We have morphed into what we once mocked

We have morphed into what we once mocked
Posted on June 7, 2013 | Brent Rathgeber | Written on June 7, 2013
Comments
Letter type:
Op-Ed

Publisher

Publisher:
Ottawa Citizen

Author's Note:

Author's Note:

My decision to resign from the Conservative Party Caucus is because of the Government's lack of commitment to transparency and Open Government. The OpEd below, which appeared in the Ottawa Citizen today, is from my blog: www.brentrathgeber.ca/brents-blog.

Late last night I notified the board of directors of the Edmonton-St. Albert Conservative Association of my difficult decision that I was resigning from the Conservative caucus to sit as an independent in the House of Commons.

Clearly, the government’s decision not to support my private member’s bill on CBC and public sector disclosure and transparency in committee was the proverbial straw that broke the camel’s back; however, this decision and my comfort level in caucus has been evolving for at least a year when I first spoke out against ministerial opulence in a blog entitled “Of Orange Juice and Limos.”

Recent allegations concerning expense scandals and the government’s response have been extremely troubling. I joined the Reform/conservative movements because I thought we were somehow different, a band of Ottawa outsiders riding into town to clean the place up, promoting open government and accountability. I barely recognize ourselves, and worse I fear that we have morphed into what we once mocked.

My constituents demand better. My constituents simply do not care what somebody, who they hope will never become prime minister, did or didn’t do 17 years ago. They do care, however, about the relations between a sitting senator and Langevin Block (PMO). For a government that was elected on a platform of accountability, my constituents are gravely disappointed. They appreciate human frailty but when a group misses its self-proclaimed standards, a little contrition and humility, not bluster and blunder, is the expectation.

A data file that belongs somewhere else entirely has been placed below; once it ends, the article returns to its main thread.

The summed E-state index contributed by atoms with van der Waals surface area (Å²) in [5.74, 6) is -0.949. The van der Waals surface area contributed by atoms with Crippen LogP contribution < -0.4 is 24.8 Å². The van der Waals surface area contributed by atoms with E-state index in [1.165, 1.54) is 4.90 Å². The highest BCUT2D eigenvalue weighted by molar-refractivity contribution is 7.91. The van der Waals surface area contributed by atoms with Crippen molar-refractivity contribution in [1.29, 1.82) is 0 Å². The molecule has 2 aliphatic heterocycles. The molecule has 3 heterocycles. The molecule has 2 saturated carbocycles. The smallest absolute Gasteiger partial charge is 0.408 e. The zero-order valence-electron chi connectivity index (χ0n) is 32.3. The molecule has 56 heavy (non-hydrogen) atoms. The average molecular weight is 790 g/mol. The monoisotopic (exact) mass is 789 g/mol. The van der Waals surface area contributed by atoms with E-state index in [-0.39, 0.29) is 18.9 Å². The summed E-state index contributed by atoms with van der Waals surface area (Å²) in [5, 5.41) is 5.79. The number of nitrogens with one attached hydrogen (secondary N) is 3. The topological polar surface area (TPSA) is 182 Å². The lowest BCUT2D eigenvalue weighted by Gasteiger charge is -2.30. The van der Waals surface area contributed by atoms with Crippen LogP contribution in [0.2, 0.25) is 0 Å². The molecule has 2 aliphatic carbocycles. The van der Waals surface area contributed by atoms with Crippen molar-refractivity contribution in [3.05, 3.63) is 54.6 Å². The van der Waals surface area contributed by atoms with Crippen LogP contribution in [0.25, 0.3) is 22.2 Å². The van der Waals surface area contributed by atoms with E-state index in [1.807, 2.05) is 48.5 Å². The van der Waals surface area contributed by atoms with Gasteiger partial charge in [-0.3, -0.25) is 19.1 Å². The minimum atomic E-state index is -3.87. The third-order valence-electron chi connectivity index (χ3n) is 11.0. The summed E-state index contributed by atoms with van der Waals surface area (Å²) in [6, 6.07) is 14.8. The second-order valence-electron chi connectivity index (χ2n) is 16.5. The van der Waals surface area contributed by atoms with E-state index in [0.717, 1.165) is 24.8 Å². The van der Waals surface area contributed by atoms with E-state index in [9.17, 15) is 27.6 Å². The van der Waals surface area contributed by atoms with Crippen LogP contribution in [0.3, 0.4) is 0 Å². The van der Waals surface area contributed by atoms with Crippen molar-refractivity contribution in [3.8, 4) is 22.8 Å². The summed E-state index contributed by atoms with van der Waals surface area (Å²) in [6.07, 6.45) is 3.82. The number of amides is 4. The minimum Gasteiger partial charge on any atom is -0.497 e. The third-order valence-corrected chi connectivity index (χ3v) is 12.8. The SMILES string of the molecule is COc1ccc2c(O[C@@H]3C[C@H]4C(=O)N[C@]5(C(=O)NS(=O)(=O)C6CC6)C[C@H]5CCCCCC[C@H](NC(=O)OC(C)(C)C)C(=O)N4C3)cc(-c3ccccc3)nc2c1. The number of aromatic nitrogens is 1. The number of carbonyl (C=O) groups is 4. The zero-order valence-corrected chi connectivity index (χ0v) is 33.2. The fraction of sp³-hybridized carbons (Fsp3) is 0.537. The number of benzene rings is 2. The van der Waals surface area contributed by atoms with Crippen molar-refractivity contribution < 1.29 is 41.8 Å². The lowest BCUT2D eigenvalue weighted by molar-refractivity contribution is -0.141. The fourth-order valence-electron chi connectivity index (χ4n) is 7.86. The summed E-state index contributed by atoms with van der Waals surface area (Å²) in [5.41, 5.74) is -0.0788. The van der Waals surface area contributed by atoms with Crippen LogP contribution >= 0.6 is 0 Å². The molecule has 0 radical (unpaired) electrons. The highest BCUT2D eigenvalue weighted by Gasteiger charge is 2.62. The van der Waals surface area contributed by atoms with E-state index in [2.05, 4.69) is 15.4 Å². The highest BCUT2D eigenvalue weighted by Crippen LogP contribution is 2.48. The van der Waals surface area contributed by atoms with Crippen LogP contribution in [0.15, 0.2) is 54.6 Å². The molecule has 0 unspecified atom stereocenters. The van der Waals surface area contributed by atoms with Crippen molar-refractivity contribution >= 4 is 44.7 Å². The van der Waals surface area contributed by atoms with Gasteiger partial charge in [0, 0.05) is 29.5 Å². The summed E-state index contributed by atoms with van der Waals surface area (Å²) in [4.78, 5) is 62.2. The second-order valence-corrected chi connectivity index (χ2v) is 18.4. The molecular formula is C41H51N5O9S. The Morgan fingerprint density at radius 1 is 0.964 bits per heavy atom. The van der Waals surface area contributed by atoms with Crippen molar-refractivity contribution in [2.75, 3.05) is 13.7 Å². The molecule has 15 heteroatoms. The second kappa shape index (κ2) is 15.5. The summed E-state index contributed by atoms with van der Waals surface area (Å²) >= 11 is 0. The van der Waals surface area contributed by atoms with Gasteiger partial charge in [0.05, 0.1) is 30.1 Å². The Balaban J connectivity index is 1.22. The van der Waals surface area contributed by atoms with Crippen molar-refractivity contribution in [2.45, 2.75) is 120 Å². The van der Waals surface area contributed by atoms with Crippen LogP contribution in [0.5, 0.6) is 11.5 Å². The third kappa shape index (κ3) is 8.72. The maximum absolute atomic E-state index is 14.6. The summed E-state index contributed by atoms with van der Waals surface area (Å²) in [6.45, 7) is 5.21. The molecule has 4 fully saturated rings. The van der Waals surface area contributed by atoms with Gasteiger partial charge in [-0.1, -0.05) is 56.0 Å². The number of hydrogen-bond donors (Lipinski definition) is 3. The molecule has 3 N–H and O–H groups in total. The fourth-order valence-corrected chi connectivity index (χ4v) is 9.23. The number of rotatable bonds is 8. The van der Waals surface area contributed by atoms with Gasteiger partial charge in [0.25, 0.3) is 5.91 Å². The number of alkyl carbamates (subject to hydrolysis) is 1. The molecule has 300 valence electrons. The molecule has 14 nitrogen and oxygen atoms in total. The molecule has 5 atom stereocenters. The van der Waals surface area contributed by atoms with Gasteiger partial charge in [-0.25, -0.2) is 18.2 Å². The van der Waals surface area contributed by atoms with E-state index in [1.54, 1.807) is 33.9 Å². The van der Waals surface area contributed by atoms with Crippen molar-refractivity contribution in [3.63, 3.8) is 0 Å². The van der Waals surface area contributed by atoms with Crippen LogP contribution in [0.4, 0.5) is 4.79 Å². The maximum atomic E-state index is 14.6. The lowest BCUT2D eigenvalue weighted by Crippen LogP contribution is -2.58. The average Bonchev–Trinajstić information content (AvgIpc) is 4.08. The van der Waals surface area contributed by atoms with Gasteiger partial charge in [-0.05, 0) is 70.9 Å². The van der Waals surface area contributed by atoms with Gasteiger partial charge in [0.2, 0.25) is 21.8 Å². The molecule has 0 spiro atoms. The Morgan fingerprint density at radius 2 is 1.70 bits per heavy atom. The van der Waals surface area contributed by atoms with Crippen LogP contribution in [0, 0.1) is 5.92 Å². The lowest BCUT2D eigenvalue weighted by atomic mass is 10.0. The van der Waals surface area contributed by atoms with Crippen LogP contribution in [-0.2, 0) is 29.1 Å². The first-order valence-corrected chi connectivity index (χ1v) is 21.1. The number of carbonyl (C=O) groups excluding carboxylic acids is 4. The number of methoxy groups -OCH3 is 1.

To say that we are somehow better than the other guys is similarly woefully inadequate. If we are measuring our ethical performance against the sponsorship scandalized Liberals, perhaps we need to set our ethical bar a little higher.

I have reluctantly come to the inescapable conclusion that the government’s lack of support for my transparency bill is tantamount to a lack of support for transparency and open government generally. The government chose to gut my transparency bill despite not a single witness testifying at the access committee in support of either eviscerating amendment. The committee hearings (as all are) were a charade. The decisions on amendments were made by unelected staffers weeks before the committee hearings even commenced. Compliant MPs just do what they are told by PMO staffers. That the PMO operates so opaquely and routinely without supervision is an affront to the constitutional requirements of responsible government and is also the genesis of the current Mike Duffy/Nigel Wright debacle.